This second image is also out of my study window and shows the feeders currently hanging on the shed - two with seed and a peanut feeder with an anti-squirrel cage. This seems to work (so far) and the beasties are trying to tear apart the one in the first photo.

Now we are looking out of the kitchen window at the feeders in the buddleia - one big seed feeder and peanut one. This is the dining area for house and tree sparrows, the ubiquitous tits and a few finches, mainly chaffinch and greenfinch. The population of the latter has suffered in the last year or so from sone sort of virus. They used to be the most common of our finches here.
The buddleia is approaching February end when it will be cut back to one bud above last year. By the summer it will have regrown to over eight feet tall and be covered in butterflies.

And so to the mower shed wit its attached trellis hiding the bins, barrows and stuff. Here is the giant peanut feeder and one seed feeder. This is again a sparrow area and especially where the greater-spotted woodpecker comes. The trellis is covered with a clematis montana and a honeysuckle - Halliana.

We also have half a dozen nesting boxes like this one in the wood.

No we have not had any snow yet - this is an old pic. You will note the metal surround to the entry hole. This is to stop the woodpeckers enlarging it and eating the chicks. I did consider other boxes - kestrel or owl - but as they are very much predators of small birds I have decided not to erect any. Visiting raptors are enough - low skimming sparrow hawks - and no doubt the squirrels eat many eggs and young.
One small mammal we have in our garden but we do not see often is the common shrew. I found one this morning lying dead in a puddle at the back of the house. It looked uninjured so I wondered if it could just have drowned in the heavy rain in the night?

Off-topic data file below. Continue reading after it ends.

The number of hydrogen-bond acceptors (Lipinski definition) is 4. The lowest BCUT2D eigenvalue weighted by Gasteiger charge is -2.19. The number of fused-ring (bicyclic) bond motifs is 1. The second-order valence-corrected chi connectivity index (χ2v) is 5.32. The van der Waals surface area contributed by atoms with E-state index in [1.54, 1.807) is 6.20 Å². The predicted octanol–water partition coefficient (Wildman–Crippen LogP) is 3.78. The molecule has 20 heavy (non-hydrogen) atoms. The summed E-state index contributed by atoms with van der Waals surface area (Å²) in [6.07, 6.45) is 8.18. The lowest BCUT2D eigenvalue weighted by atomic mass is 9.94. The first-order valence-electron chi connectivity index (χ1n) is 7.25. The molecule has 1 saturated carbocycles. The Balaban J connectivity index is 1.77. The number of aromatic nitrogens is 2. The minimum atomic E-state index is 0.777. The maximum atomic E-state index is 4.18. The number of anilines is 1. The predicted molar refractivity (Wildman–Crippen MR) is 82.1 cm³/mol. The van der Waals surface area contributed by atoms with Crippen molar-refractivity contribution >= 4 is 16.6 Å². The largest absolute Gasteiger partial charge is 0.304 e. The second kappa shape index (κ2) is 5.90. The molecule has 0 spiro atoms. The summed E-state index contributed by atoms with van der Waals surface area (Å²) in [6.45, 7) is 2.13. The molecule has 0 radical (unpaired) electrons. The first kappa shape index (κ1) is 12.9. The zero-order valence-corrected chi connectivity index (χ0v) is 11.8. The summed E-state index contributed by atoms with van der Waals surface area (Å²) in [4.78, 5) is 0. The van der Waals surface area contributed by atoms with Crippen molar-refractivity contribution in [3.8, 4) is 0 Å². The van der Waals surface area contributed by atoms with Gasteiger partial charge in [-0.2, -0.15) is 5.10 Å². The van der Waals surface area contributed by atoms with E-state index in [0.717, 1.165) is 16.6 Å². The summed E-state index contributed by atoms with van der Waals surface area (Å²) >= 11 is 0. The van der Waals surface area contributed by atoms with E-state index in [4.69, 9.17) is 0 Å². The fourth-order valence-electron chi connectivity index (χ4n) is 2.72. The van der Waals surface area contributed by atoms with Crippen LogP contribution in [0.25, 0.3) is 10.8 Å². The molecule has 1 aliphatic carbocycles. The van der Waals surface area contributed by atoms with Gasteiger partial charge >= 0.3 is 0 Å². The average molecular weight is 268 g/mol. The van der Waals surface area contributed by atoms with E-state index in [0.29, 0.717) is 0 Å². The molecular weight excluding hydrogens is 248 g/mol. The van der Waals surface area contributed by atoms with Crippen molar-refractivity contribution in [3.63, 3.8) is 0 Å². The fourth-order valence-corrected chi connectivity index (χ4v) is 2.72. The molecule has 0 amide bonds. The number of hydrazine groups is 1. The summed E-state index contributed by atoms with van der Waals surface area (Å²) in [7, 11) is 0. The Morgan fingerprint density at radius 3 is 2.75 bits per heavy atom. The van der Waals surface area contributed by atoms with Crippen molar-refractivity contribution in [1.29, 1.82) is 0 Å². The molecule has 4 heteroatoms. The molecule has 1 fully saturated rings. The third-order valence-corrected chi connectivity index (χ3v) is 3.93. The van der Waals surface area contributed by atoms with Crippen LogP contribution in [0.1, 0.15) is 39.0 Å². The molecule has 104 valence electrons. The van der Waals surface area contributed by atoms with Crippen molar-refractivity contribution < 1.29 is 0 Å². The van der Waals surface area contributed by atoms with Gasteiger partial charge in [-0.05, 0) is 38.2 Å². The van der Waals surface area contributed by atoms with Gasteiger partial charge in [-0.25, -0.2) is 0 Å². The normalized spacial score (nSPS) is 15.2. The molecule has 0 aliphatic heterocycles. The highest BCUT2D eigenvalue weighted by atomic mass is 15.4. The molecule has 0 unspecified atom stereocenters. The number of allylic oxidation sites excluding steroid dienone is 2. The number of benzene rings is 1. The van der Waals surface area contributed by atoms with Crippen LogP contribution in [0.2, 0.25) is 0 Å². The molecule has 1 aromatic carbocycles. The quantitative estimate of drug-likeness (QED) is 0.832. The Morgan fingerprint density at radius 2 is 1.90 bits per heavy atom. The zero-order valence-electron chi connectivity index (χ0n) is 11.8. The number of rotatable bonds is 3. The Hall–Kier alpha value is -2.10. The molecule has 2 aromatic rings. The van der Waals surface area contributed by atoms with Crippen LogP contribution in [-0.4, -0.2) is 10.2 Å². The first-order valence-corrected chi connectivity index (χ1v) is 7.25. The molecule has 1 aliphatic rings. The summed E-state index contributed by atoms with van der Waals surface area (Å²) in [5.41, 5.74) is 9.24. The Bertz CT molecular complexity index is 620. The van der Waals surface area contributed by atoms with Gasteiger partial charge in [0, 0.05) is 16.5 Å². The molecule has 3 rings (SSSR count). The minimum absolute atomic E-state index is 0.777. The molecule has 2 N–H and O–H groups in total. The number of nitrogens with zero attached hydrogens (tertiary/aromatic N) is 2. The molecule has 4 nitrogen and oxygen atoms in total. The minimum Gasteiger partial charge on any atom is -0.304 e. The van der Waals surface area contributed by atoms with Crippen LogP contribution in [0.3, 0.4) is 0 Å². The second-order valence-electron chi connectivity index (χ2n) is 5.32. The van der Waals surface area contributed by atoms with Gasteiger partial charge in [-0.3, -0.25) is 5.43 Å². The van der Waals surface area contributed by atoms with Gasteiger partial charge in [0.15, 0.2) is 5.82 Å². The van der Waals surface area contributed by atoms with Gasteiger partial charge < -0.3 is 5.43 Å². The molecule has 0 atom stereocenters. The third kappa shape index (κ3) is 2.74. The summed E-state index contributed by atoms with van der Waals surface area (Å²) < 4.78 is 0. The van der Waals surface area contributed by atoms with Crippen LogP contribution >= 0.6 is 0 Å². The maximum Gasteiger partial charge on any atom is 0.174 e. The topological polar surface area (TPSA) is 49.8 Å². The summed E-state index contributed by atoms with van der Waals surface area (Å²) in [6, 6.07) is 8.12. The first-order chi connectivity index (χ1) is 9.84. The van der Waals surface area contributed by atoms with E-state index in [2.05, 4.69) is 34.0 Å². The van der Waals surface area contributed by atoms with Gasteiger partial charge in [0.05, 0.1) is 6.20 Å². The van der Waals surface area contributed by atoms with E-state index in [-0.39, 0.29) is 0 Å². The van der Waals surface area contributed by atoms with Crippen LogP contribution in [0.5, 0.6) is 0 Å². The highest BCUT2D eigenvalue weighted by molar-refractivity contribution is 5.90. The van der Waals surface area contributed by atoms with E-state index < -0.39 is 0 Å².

Now, before, I have mentioned the fly infestation we had from our supermarket basil. I have had a letter from them (and £4 of vouchers with apology). It states that the insects are sciarid flies and a hazard of not using any pesticides on the basil. Thank heavens they do not bite - swat!, slap! - but been so . . 
We have removed plants with infected compost elsewhere and now just have the odd bug about.

With the mild weather (so far)(I believe that the Vortex will soon be with us)(but not as extreme as North America)(we hope) the winter has been very kind to molluscs - especially slugs and snails. Hence a cold snap would be welcome even though it puts small birds like our wrens at risk. I see one almost every time I go into the garden this year.

So, back to the quiz. 
They have nothing to do with Roswell, ET, aliens let alone our haloes.
They are, in fact, reflections on the ceiling in the kitchen from the small lights above shining on a pan.
Is that not very disappointing.

Monday, 6 January 2014


So it is freezing across the pond whilst over here storms traipse across the garden. In fact the weather is so mild (if wet  and windy) that we have not had any Bramblings, Siskins, Waxwings or any other  -ings as winter visitors. I lie - we had a brief flurry of redwings and fieldfares but they too seem to have been blown away.